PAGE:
Don’t know if the Feds use Roberts Rules or make rules to suit their own purposes. Pre-screening questions really bothers me. It allows too much shaping to support a particular point of view.

      • sandra longley Says:

        There were video tapes of BLM officials rolling their eyes and yawning at the last meeting

  3. Karen L. Says:

    Abbey is asking for public input? Roundtable discussions? What happened to the excellent ideas and recommendations put forth on the DOI portal? How much input from the concerned public do they need before understanding how people perceive the situation?

  4. LOUIE COCROFT Says:

    THIS IS POSTED ON THE MUSTANG’S PROJECT BLOG

    The BLM Utah will host a public hearing at the West Desert District Office to discuss the use of helicopters and motorized vehicles in the management of wild horses and burros on Utah’s public lands. The hearing will be held on, June 9 at 6:30 p.m., at 2370 South 2300 West, Salt Lake City, Utah. An annual public hearing for comments on this issue is required by federal regulation. The Salt Lake City hearing will be the only one held this year in Utah. For additional information about the upcoming public hearing contact Jared Redington at (801) 561-4632, or the BLM Utah State Office at (801) 539-4057. For information on future wild horse and burro adoptions, visit http://www.ut.blm.gov , or contact the Delta Wild Horse and Burro Facility 435-864-4068, 600 N. 350 W., Delta, Utah, or the Salt Lake Wild Horse and Burro Center 877-224-3956, 8605 W. 12600 S., Herriman, Utah.

  5. LOUIE COCROFT Says:

    THIS PUBLIC HEARING ON THE USE OF HELICOPTERS SHOULD BE HELD IN CONJUNCTION WITH THE WILD HORSE AND BURRO ADVISORY BOARD MEETING AND ON THE SAME SITE. NO REASON TO HOLD BOTH MEETINGS AT OPPOSITE ENDS OF THE MAP.

  6. sandra longley Says:

    Meanwhile back at the ranch…comments for

    http://www.blm.gov/nv/st/en/fo/battle_mountain_field/blm_programs/wild_horse_and_burro/reveille_hma_wild.html

  7. LOUIE COCROFT Says:

    Sandra, thank you. Strapped for time right now–will pull up the link when I have a chance. I am hearing back from BLM–email and real mail(the old fashioned kind).

  8. Roxy Says:

    Yes, we have to keep working at everything we are already working on and everything that someone will think up yet to forward the fight.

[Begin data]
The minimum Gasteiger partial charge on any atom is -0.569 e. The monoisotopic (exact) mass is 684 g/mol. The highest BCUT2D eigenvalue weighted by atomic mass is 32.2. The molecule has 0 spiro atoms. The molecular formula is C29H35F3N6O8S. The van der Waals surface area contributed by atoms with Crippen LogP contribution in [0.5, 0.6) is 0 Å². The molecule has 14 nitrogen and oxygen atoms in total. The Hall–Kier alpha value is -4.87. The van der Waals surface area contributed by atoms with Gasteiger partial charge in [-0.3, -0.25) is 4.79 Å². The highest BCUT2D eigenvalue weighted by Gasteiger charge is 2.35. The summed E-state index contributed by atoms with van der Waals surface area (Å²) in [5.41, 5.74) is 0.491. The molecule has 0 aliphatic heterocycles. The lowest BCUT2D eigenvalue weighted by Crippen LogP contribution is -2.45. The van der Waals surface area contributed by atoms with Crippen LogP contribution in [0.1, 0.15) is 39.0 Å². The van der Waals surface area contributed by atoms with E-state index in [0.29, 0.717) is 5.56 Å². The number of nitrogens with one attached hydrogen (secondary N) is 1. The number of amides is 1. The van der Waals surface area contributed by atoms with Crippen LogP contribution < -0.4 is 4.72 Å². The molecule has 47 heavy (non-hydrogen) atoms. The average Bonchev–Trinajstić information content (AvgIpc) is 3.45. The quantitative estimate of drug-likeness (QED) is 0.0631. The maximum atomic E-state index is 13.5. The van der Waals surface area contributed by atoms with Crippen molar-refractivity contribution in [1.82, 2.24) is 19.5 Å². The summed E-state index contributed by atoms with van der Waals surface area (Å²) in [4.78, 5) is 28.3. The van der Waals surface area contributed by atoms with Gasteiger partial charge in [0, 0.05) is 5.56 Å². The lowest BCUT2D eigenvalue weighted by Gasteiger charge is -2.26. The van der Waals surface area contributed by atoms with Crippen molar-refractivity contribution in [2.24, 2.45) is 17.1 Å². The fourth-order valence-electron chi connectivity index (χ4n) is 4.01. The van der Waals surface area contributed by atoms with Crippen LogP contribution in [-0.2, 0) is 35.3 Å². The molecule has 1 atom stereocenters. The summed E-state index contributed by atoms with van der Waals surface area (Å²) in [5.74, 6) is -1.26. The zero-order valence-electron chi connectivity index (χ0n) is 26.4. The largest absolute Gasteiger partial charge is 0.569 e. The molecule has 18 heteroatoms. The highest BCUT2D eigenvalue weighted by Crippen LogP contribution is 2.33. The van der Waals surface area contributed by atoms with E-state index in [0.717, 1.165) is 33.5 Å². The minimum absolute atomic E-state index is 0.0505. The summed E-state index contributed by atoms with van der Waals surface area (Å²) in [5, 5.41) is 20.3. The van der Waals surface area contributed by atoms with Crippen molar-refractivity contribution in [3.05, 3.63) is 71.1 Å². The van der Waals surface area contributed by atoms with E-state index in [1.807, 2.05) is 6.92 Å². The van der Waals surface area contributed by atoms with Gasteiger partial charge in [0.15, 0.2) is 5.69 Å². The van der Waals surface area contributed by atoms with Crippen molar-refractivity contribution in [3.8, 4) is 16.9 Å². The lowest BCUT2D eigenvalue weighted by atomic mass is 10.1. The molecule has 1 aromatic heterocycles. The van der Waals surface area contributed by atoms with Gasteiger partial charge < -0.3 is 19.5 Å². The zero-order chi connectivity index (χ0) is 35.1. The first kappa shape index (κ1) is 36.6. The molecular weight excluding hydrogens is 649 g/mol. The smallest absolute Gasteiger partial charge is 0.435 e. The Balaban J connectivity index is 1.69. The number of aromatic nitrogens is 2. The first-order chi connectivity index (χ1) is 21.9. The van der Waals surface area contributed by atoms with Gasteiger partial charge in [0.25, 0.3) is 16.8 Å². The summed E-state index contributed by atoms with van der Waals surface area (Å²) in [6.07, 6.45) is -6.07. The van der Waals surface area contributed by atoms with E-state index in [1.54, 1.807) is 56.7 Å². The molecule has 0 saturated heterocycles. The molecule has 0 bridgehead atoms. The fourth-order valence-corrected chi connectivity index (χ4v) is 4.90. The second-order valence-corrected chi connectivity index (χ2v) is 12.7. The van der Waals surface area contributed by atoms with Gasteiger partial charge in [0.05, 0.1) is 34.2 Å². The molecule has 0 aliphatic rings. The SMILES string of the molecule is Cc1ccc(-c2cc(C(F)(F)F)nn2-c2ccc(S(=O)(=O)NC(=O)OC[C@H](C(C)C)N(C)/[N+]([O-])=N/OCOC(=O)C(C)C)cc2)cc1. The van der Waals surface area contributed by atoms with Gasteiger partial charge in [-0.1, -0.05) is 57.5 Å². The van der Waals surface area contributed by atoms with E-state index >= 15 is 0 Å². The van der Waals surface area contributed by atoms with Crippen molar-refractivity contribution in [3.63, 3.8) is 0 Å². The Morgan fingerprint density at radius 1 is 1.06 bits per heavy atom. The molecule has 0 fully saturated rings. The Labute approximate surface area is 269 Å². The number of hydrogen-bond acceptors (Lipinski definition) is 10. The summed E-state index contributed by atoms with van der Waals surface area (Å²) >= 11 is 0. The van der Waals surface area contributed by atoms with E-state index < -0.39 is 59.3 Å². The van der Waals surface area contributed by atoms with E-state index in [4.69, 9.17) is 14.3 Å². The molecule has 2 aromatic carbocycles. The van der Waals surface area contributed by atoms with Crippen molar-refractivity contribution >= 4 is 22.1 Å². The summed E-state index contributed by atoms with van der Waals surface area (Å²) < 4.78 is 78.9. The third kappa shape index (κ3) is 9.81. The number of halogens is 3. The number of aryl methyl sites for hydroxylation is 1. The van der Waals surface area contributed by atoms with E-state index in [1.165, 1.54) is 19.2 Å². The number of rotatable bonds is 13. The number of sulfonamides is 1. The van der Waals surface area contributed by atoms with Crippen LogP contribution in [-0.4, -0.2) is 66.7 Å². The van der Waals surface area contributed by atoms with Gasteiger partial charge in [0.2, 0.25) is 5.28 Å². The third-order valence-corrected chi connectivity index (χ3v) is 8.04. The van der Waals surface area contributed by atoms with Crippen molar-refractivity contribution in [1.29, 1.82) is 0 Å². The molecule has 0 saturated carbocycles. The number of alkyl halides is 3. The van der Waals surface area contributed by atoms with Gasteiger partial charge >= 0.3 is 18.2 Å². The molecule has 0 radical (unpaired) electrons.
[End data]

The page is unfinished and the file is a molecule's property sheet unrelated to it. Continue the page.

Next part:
I agree with every single cynicism.

    The DOI thing was asking us “how” DOI could be more transparent, or something like that. It was not intended to obtain strategies to solve any particular program. And we gave it our all in the comments section. I have to believe someone read those. Maybe, this new program is an extension of our efforts there – no way to know right now or if that program is even finished and where it went.

    For sure, if we do not participate in the outreach how will BLM spin that?

    • sandra longley Says:

      Maybe we should send the President a copy of the meeting in Denver..It will probably not be the same version he gets from salazar or Abbey

    • Karen L. Says:

      My June 9 comment about the DOI portal was saying (as you stated above) that there is no known way to gauge what became of that “program” or to know “where it went”. It would be nice to have some knowledge of what became of everyone’s input in order to know how to proceed in participating in further discussions and “programs”. I am skeptical of any public participation “outreach” that the BLM/DOI employs, since they have manipulated input to further their own agenda after past requests for suggestions. However, of course we need to keep working—I did not mean to imply otherwise.

      • Roxy Says:

        I wonder if there’s a way to research teh DOI project or contact someone? Was there ever any “contact us” other than the program itself? I am fairly sure I recall they said we would hear back at some point. And that might have been early fall? Or did I dream that? I’m having vivid dreams sense retiring so who knows!

        A lot of us, as well s other interests, put a lot into that and need some feedback. Would seem a mistake to try to sweep any of it under a carpet.

      • Karen L. Says:

        I tried briefly to research the portal this morning, but it was scheduled to be closed late in March, I think, and I couldn’t find another way or person to contact. The discussions now ongoing, as well as the hiring of the PR firm, may be a result of what was put forth on that venue. I’ve been at this for almost three years now, and their (BLM) responses are always skewed. It’s hard to know what they consider to be “feedback” for the previous participants in a given exercise/project.

  9. sandra longley Says:

    maybe this will get you to the EA…….DOI-BLM-OR-050-2010-0024-EA